High hopes for housing

After terror attacks, models are visited by fewer prospects

Reason for optimism

`People still need housing,' explains Bob Ward executive

September 23, 2001|By Robert Nusgart | By Robert Nusgart,SUN REAL ESTATE EDITOR

Local real estate agents, as well as those selling new homes, were looking to this weekend to give them better insight into how the housing market is going to be affected in wake of the Sept. 11 terrorist attacks in New York and Washington.

Agents are trying to figure out if the aftershocks of the tragedy will tighten the brakes on a sector that has already shown signs of slowing or if buyers and sellers will take advantage of dropping mortgage rates and reinvigorate the market.

At Ryland Homes, traffic - the number of people who visit models - dropped 20 percent the weekend after the attacks, according to Earl Robinson, director of marketing and sales for the Baltimore metropolitan area's No. 2 builder.

Linda Veach, general manager and executive vice president for Bob Ward Homes, the area's fifth-largest builder, said traffic to the company's subdivisions dropped to about 70 visitors from 140 the previous week.

"We really have spent a lot of time with our sales representatives," Robinson said. "We pulled everyone in to talk about the situation. Get their feelings. Where do we go from here?

"Where we came out of it was that people's housing needs haven't changed because we had a terrorist attack. People still need housing.

"I'm sure there will be a short-term impact for sure on the overall market, but I don't think it will be sustained."

Likewise, Veach said she thought there would be a short-term impact on Bob Ward Homes, but she was optimistic about the months ahead.

"I think a lot of it, too, will be what [the government does] in the future," Veach said. "If all of a sudden things start happening ... we might see another slowdown. But all in all, I don't think that it will hurt all that much."

Along Baltimore's waterfront, where soaring real estate sales and values have been leading the city's property boom, agents are sensing a change in attitude and strategy among buyers and sellers.

Bill Cassidy, manager of the Fells Point and Federal Hill offices of Long & Foster Real Estate Inc., noted that listings in his office had cumulative price reductions of almost $300,000 in just the few days after the attack.

"In many neighborhoods, what had been a strong sellers' market has become a buyers' market," Cassidy said. "The conversation with agents is that a significant number of buyers are slowing down their house-hunting process."

Said O'Conor, Piper & Flynn ERA's Bob Merbler, who is one of the top agents selling in Federal Hill: "I think a lot of people who want to buy houses are reconsidering based on their own personal financial situation. A lot of people are looking at job situations.

"Then you have the opportunists who are saying, `Whoa, prices are going to start coming down. I better hold off.'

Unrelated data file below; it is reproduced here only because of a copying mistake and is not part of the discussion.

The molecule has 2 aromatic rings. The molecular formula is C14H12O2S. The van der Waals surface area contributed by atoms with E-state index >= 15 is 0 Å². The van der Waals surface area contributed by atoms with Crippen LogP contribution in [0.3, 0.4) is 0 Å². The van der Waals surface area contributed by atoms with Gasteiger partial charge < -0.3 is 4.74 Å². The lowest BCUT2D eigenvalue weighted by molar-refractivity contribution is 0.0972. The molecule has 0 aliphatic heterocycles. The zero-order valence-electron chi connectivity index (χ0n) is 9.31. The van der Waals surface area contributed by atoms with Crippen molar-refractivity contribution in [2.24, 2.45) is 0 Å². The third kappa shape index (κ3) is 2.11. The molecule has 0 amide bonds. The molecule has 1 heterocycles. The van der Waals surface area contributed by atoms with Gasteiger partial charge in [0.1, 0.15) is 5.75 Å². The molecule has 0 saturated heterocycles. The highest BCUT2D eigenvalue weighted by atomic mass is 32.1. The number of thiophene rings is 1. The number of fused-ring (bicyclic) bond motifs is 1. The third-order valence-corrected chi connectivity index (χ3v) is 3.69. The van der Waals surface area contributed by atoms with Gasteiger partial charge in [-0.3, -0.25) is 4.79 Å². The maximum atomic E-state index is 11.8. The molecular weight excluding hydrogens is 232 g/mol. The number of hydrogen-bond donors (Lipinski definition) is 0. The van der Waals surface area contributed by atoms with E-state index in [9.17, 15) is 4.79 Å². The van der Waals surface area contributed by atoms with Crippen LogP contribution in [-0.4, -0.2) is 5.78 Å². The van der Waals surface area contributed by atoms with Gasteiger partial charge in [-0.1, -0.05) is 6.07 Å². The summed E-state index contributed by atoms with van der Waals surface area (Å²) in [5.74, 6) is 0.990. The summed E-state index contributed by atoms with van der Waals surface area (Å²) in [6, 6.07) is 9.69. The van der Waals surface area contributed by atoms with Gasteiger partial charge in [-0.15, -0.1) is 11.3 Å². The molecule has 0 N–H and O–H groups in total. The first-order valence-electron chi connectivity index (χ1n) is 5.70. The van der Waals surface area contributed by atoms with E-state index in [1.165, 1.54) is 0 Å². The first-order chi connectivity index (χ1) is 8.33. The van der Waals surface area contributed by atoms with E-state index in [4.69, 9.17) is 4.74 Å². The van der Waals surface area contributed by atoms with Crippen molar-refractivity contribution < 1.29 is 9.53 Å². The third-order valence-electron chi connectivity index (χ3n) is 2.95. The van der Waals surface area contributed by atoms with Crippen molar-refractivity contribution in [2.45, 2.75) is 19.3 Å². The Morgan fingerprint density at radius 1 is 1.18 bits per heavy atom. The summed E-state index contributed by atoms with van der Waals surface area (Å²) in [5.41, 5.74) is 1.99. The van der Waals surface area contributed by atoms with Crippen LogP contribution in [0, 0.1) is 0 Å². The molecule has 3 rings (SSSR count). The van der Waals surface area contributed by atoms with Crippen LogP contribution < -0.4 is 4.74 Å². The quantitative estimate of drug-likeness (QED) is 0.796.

"And you have got some people who are under contract and who are suggesting that perhaps there's a way to go back to the seller and ask them to reduce the price even though they are under contract. There are individual circumstances where people are thinking that way - an opportunistic type of thing."

Merbler added that buyers are now "drawing a line in the sand, where before they might have stretched a little bit further."

Even so, Cindy Ariosa, vice president and Baltimore region general manager for Long & Foster, agreed that buyers are "a little distracted right now," but agents should be reminding and prodding buyers to look at mortgage rates, which continue to slide.

In its weekly survey, Freddie Mac reported that the average 30-year, fixed rate mortgage fell at week's end to 6.80 percent from 6.86 percent the previous week. That rate was the lowest since the average hit 6.77 on Feb. 12, 1999.

A year ago, the 30-year rate stood at 7.90 percent. In real dollars, that means the monthly principal and interest on a $150,000 loan has dropped from $1,090 to $977, a savings of $113 a month.

In the Baltimore metropolitan area, the 30-year fixed-rate mortgage slid to 6.95 percent from 7 percent, according to HSH Associates Inc., a New Jersey firm that tracks and analyzes mortgage rates.

And with more cash being pushed to the bond markets, which guide pricing for mortgages, experts foresee the possibility where rates may rival the generational lows last seen in October 1998, when mortgages went as low as 6.5 percent.

"Our best guess at this point is that interest rates do have the potential in the next period of time - 10 days, the next couple of weeks - [to] potentially touch 30-year, 35-year lows," said Keith Gumbinger, vice president of HSH Associates Inc.

But, Gumbinger added, even if rates do hit those lows, hesitant buyers may still not be in a rush to purchase a home.

"There is a great deal of uncertainty about what the real economic fallout will be," Gumbinger said. "Aside from hundreds of thousands of airline jobs disappearing this week, it's not readily known how long any economic disruptions might be."

But Ariosa put her faith in sticks and bricks.

"Real estate has always been a safe investment," she said. "So if [consumers] are looking for safety, what are they going to buy? Gold bars, or a house?"

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